I've been impressed with several of the previous synths by Krakli, and who hasn't heard the wonderful presets created by synth master Tim Conrardy, so when Cygnus showed up, a collaboration between the two, I jumped at the chance to try it out. I've been so impressed that I figured I owed them a review.
OVERALL: As the name and look implies, this is a concept synth focused on spacey, atmospheric, ambient and SFX sounds. And it delivers all these in spades. Its raw sound (sans FX) is decidedly digital, so much so that it almost seems to employ wavetables or samples, but this is not the case. This is pure programming and with its innovative use of 3 oscillators--each with its own sequencer that can be deployed as either a LFO or step sequencer--a highly customizable stereo chorus and a trippy delay section . . . it can create a staggering variety of sounds from insectoid chittering to strange piano and lead synth mutations, all the way out to cosmic sonic washes and psychosomatic reverberations from the outer reaches of the mind. A highly enjoyable synth!
GUI: I typically do not like "creative" GUI design, preferring ergonomics and functionality beyond strangeness, so I expected not to like the star field design that originally came with this synth. Not so. With the wise inclusion of a Label switch, which lets you clearly see what all the knobs and sliders (aka stars!) do, it turns out to be a very functional and easily understood interface. Add to that the fact that a second more standard GUI is now available (by odo) and it ends up being like no problem.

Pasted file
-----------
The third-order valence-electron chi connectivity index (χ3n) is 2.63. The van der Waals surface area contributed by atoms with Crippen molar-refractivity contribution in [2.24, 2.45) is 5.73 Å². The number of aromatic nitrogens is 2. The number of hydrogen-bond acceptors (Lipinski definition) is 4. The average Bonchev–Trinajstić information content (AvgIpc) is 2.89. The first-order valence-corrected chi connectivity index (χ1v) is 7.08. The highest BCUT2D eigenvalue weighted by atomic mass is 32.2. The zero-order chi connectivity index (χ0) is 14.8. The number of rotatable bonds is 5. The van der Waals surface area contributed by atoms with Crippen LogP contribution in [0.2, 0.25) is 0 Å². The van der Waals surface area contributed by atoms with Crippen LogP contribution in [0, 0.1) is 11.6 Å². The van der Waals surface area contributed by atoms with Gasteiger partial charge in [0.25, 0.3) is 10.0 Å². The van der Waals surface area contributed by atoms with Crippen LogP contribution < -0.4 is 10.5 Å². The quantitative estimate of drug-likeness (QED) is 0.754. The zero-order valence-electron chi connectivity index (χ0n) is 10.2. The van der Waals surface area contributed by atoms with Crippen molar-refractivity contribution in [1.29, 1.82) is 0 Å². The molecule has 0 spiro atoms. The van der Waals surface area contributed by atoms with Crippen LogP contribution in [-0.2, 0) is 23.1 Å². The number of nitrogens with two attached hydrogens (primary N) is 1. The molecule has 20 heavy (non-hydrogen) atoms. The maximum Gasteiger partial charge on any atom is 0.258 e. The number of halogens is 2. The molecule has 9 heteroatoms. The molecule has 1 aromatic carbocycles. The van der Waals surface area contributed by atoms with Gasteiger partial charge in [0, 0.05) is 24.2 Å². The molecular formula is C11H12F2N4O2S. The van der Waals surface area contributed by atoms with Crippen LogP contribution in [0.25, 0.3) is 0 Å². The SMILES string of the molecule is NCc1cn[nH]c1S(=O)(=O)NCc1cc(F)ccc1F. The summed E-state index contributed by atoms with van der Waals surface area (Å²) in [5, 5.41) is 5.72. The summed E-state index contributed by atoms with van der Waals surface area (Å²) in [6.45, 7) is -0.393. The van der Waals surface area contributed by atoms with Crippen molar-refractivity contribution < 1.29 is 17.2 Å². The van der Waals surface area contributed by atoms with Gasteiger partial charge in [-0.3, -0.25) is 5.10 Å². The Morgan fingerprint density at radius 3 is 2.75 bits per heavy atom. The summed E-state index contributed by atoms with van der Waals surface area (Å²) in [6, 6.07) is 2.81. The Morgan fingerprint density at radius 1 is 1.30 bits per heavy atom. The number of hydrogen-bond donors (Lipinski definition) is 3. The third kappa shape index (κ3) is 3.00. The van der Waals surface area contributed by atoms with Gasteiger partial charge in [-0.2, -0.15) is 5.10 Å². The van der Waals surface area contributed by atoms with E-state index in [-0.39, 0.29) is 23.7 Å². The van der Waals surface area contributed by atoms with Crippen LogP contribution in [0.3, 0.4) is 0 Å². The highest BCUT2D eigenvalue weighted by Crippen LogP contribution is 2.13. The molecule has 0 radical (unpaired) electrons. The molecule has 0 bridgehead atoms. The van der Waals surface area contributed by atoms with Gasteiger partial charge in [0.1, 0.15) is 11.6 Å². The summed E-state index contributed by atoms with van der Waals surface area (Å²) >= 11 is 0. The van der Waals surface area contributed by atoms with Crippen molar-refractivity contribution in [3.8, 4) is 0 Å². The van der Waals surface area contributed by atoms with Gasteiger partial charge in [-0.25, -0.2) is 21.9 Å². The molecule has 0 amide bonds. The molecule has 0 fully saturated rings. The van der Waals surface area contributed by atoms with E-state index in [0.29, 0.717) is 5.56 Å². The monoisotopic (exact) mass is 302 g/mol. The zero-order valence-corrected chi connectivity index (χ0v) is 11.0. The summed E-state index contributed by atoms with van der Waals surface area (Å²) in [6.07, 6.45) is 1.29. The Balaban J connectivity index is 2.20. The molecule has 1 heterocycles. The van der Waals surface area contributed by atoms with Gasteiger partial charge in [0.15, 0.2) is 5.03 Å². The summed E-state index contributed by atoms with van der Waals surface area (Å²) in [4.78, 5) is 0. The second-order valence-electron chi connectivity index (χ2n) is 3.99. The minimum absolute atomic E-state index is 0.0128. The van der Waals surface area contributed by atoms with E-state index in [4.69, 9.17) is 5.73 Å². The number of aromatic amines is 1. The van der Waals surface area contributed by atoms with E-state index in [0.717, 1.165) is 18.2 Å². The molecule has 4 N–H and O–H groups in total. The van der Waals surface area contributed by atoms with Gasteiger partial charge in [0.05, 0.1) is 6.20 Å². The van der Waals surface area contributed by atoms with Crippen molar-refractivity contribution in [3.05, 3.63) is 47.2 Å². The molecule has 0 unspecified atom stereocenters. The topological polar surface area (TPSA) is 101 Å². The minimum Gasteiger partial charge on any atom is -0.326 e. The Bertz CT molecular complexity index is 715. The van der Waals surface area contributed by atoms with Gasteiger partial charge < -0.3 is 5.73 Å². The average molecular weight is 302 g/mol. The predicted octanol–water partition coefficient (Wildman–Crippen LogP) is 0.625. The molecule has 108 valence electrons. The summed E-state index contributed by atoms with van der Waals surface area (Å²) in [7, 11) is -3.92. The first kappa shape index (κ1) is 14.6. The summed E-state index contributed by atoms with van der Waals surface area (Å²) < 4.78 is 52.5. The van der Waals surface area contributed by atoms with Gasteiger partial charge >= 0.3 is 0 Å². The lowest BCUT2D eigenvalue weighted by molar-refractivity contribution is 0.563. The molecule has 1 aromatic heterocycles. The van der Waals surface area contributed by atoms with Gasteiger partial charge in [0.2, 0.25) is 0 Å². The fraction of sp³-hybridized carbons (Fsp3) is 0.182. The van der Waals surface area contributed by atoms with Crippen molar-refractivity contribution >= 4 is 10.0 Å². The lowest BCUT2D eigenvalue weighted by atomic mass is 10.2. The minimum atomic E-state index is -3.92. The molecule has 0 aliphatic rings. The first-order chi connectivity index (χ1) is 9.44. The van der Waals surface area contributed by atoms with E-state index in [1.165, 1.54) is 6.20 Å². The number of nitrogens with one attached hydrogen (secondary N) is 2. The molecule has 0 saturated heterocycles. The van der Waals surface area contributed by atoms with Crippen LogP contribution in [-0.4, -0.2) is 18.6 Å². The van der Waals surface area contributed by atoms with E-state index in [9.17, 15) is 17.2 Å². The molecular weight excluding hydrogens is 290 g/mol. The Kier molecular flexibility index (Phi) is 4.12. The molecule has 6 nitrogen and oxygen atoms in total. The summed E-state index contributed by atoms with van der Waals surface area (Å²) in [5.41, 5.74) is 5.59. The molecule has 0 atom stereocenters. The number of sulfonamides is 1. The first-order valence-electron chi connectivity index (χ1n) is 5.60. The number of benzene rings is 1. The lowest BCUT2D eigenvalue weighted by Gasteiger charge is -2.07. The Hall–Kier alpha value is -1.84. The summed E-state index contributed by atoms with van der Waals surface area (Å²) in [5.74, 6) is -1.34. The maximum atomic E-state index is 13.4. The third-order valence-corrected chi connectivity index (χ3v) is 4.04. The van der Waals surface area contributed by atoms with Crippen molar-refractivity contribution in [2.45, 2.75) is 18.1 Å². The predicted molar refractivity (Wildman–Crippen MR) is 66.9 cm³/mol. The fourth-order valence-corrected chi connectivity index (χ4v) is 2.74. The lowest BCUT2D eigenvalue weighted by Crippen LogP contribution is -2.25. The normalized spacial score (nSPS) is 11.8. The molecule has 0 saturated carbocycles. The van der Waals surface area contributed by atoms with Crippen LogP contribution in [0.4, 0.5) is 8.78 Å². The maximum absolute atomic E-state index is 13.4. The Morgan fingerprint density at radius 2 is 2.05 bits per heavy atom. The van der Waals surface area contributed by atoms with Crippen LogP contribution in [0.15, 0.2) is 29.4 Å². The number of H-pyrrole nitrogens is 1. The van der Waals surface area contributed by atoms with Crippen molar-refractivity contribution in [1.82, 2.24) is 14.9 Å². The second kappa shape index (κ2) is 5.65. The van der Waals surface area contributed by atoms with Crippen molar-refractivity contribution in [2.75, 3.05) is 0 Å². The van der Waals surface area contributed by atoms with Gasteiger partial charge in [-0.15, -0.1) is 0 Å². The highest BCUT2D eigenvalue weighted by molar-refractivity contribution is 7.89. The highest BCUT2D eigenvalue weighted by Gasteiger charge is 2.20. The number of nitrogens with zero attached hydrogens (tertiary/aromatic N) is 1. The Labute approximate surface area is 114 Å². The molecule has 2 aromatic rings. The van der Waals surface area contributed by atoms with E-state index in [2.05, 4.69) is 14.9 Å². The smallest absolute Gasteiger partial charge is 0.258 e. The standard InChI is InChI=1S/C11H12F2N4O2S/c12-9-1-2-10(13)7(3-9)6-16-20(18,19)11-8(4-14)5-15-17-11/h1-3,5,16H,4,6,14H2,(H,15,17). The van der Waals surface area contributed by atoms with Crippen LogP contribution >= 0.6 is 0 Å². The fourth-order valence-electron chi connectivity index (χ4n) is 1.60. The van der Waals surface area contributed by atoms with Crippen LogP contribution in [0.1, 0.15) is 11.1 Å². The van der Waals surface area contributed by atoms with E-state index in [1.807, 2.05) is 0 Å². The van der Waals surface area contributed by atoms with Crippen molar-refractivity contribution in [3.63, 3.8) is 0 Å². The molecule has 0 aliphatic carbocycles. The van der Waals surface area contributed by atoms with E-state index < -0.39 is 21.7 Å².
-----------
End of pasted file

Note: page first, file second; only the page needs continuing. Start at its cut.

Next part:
SOUND: Undeniably, this synth sounds amazing. It's not going to be what you want for your bread and butter type sounds, but for spacey sequence sounds, special FX, atmospheric pad and all sorts of soundworld instruments, it's a must. There's no other synth that sounds quite like this one, at least not that I can think of, so head over to Krakli's Cygnus page and listen to the demo songs there (including mine! Shameless plug notwithstanding.)
FEATURES: Three different oscillators, three innovative LFO/sequencers, several FM modulation options, a little wave shaping, an unconventional chorus and a trippy delay . . . and other stuff. It's hard to talk about the features as this is definitely a synth that encourages discovery and experimentation. But the results speak for themselves. The one downfall to this synth I've found so far is that the automation controls are not labeled. They remain at their default positions, so even though this is a synth that begs to be fiddled with, doing so from track automation is a royal pain in the . . .